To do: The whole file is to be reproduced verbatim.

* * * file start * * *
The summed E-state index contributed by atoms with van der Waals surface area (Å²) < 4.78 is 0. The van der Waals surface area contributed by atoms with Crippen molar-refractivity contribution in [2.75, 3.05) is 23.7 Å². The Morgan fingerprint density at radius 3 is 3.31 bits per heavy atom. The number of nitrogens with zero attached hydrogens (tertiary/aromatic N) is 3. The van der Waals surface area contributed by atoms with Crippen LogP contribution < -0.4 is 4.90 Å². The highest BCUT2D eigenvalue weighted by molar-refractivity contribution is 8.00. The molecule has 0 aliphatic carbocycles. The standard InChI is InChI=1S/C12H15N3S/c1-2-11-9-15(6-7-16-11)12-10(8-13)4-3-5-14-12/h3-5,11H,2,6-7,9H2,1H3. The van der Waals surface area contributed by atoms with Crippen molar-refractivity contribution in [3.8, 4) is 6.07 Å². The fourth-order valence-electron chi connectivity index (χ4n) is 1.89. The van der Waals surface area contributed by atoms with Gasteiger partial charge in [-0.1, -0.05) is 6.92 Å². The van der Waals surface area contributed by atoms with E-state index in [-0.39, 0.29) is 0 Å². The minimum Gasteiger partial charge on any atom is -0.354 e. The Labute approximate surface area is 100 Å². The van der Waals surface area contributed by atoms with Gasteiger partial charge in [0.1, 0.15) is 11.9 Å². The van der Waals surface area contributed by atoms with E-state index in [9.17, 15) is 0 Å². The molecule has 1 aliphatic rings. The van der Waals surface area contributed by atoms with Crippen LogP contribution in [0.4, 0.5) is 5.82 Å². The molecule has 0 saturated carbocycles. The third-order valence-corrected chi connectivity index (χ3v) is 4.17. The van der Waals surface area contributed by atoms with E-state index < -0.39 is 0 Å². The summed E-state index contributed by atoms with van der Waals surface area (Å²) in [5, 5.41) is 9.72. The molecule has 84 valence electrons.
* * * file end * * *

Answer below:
The summed E-state index contributed by atoms with van der Waals surface area (Å²) < 4.78 is 0. The van der Waals surface area contributed by atoms with Crippen molar-refractivity contribution in [2.75, 3.05) is 23.7 Å². The Morgan fingerprint density at radius 3 is 3.31 bits per heavy atom. The number of nitrogens with zero attached hydrogens (tertiary/aromatic N) is 3. The van der Waals surface area contributed by atoms with Crippen LogP contribution < -0.4 is 4.90 Å². The highest BCUT2D eigenvalue weighted by molar-refractivity contribution is 8.00. The molecule has 0 aliphatic carbocycles. The standard InChI is InChI=1S/C12H15N3S/c1-2-11-9-15(6-7-16-11)12-10(8-13)4-3-5-14-12/h3-5,11H,2,6-7,9H2,1H3. The van der Waals surface area contributed by atoms with Crippen molar-refractivity contribution in [3.8, 4) is 6.07 Å². The fourth-order valence-electron chi connectivity index (χ4n) is 1.89. The van der Waals surface area contributed by atoms with Gasteiger partial charge in [-0.1, -0.05) is 6.92 Å². The van der Waals surface area contributed by atoms with E-state index in [-0.39, 0.29) is 0 Å². The minimum Gasteiger partial charge on any atom is -0.354 e. The Labute approximate surface area is 100 Å². The van der Waals surface area contributed by atoms with Gasteiger partial charge in [0.1, 0.15) is 11.9 Å². The van der Waals surface area contributed by atoms with E-state index in [9.17, 15) is 0 Å². The molecule has 1 aliphatic rings. The van der Waals surface area contributed by atoms with Crippen LogP contribution in [0.4, 0.5) is 5.82 Å². The molecule has 0 saturated carbocycles. The third-order valence-corrected chi connectivity index (χ3v) is 4.17. The van der Waals surface area contributed by atoms with E-state index < -0.39 is 0 Å². The summed E-state index contributed by atoms with van der Waals surface area (Å²) in [5, 5.41) is 9.72. The molecule has 84 valence electrons.